The Barrel


When I was about 12 years old, my Dad dispatched me to the back yard right around sunset on a Saturday evening with a simple task.

“Don’t come back in the house …” he said, ” … until you clean out the trash barrel.”

He was referring to a 55-gallon drum sitting adjacent to the garage at the end of our driveway. At age 12, I had basically one chore, split into two parts. In retrospect, I should have had many more, which I imagine didn’t happen because my parents had learned to harbor low expectations. My job was to (a) take the trash from our kitchen out to the barrel whenever the trash bag was full, and (b) to transfer the trash from the barrel to the side of our street the night before trash pickup.

I generally handled the first part ably, likely because parental surveillance and reminders kept me on task.

I failed miserably at the second part.

My Dad had taken note that I’d failed to empty the barrel the previous week, and as a result, a full 55 gallons of trash had baked to a good solid rot in the summer heat. He knew it because it was starting to make life in his garage workshop untenable. I knew it too, which is why I’d been ignoring the problem under the false pretension that it would magically go away if I did so long enough.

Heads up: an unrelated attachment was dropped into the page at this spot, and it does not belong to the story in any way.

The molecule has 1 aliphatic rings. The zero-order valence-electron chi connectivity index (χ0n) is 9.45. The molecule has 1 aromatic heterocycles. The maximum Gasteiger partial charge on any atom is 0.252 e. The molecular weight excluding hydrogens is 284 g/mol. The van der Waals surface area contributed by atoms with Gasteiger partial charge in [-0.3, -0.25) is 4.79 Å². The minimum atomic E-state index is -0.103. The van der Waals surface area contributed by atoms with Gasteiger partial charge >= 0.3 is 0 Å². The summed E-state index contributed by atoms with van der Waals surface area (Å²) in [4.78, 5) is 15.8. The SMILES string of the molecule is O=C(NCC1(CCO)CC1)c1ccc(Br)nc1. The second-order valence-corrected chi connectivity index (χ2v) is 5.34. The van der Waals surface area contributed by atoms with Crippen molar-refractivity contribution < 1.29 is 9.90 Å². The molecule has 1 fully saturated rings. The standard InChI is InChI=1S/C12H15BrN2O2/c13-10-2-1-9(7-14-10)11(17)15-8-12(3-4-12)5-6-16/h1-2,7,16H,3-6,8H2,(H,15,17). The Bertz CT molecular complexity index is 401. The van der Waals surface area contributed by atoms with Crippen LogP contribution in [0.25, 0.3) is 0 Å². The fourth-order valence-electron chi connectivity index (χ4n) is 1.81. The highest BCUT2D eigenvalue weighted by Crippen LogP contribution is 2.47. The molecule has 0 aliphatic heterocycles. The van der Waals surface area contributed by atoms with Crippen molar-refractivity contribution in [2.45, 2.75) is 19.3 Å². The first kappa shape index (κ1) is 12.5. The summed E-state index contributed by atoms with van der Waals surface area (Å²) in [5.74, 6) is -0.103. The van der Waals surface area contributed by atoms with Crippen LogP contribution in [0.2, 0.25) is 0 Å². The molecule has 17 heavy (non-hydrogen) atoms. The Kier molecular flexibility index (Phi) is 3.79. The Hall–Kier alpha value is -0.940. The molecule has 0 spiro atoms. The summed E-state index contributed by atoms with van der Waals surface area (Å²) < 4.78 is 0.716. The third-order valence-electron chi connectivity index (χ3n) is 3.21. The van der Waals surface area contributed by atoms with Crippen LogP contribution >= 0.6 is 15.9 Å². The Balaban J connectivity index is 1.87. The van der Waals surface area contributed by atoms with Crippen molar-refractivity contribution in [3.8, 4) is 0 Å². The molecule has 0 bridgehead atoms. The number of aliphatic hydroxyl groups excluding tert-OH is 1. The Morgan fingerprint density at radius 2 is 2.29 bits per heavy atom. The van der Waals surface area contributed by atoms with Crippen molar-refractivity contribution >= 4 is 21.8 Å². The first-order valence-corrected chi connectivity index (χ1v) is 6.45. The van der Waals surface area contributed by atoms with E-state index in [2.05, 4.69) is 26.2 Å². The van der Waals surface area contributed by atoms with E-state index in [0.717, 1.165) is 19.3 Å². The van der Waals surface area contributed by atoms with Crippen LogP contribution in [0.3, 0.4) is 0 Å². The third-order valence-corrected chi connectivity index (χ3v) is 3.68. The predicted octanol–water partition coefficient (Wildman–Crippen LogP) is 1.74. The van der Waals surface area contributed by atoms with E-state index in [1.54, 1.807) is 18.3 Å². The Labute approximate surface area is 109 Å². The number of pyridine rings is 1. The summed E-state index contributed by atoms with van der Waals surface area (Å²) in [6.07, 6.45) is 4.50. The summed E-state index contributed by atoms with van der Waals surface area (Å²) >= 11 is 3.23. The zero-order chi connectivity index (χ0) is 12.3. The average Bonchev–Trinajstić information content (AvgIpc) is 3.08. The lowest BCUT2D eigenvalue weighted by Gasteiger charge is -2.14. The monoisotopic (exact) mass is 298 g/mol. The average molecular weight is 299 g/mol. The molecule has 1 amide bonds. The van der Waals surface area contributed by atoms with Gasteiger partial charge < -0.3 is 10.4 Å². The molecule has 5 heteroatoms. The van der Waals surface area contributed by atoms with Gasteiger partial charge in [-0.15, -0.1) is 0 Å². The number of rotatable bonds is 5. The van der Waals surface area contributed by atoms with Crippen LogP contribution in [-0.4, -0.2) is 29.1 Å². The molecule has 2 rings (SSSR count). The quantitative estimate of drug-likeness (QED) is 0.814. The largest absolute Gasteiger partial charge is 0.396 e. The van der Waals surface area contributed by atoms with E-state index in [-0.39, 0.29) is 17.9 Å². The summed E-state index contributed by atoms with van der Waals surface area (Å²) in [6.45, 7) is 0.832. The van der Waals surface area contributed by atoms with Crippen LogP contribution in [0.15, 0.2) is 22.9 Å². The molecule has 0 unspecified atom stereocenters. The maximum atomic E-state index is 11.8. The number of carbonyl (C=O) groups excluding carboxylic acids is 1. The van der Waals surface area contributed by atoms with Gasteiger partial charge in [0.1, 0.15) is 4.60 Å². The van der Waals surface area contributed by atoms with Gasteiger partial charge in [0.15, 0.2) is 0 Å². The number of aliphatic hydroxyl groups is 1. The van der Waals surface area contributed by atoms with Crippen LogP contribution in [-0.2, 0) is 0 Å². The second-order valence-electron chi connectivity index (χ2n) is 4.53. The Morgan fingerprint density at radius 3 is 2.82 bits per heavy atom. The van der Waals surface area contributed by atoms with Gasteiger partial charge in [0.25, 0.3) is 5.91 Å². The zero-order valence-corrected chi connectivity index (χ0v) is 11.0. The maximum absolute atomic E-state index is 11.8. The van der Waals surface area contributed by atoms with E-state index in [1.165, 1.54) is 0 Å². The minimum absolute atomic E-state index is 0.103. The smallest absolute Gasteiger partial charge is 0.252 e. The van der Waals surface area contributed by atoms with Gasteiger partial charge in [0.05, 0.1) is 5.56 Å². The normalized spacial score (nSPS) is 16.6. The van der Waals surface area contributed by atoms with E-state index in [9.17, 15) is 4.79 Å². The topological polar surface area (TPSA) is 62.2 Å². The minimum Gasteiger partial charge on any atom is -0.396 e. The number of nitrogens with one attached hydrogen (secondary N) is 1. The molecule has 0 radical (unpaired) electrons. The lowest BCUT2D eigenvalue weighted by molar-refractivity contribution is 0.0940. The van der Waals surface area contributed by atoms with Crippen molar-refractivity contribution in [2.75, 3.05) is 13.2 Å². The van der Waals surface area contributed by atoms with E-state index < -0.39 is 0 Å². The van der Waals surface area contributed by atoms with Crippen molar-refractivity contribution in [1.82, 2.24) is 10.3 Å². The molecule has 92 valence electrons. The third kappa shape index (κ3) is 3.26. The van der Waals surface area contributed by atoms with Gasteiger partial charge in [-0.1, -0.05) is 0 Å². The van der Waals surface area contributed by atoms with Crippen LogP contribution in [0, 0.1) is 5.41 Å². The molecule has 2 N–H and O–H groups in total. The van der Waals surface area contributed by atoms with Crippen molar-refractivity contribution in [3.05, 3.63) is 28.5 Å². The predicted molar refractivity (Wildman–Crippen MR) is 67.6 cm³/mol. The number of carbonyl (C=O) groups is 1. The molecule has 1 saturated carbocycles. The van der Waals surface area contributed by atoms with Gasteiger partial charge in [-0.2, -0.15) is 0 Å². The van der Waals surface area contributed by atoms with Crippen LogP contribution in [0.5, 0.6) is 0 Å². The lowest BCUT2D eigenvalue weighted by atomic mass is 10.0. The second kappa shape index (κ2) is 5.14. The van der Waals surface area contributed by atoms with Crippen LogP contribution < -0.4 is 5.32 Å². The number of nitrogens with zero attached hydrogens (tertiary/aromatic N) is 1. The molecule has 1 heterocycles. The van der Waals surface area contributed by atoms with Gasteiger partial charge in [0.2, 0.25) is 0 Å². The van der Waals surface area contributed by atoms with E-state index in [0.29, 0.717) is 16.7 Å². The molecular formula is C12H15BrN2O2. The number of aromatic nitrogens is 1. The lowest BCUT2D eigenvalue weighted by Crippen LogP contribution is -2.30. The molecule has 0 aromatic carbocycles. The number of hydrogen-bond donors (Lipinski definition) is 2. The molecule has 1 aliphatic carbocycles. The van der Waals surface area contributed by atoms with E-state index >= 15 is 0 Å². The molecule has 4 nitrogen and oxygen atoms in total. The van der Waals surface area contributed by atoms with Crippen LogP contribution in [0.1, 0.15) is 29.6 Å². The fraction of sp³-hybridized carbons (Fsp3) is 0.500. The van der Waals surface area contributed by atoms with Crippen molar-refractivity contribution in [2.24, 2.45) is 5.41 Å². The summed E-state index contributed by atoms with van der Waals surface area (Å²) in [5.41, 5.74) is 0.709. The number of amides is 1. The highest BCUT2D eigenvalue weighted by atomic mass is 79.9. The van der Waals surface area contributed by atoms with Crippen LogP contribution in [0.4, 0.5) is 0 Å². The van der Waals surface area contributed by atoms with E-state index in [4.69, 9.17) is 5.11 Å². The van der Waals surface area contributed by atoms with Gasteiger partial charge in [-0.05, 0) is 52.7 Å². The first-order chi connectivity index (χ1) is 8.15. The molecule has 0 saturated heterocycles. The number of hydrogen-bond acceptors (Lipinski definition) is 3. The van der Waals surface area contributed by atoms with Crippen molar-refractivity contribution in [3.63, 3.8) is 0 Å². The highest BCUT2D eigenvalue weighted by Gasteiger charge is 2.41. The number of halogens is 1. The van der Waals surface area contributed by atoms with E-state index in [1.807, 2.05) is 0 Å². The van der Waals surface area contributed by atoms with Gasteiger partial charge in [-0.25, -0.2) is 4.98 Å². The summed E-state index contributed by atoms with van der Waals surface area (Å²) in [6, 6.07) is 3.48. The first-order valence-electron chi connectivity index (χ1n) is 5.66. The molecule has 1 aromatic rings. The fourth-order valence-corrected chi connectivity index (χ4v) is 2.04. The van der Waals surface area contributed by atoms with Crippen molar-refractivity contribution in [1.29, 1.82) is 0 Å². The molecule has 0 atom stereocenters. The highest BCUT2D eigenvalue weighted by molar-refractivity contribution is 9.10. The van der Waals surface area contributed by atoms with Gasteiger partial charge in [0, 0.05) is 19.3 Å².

But it didn’t. And Dad was having none of it. In receipt of his order, I protested vociferously. This hadn’t been my Saturday plan. Wrongly calculating that push-back might be fruitful, I traversed all of the steps in any resistance effort. Whining. Pleading. Sobbing. Bargaining. Lying. Threatening. Finally, flat-out refusal. Knowing he was sitting at the kitchen table with his coffee and a cigarette — still within earshot — I declared that I’d happily sit against the fence all night rather than do the job. I was sure he wouldn’t leave me out there all night.

I was wrong. He was amused.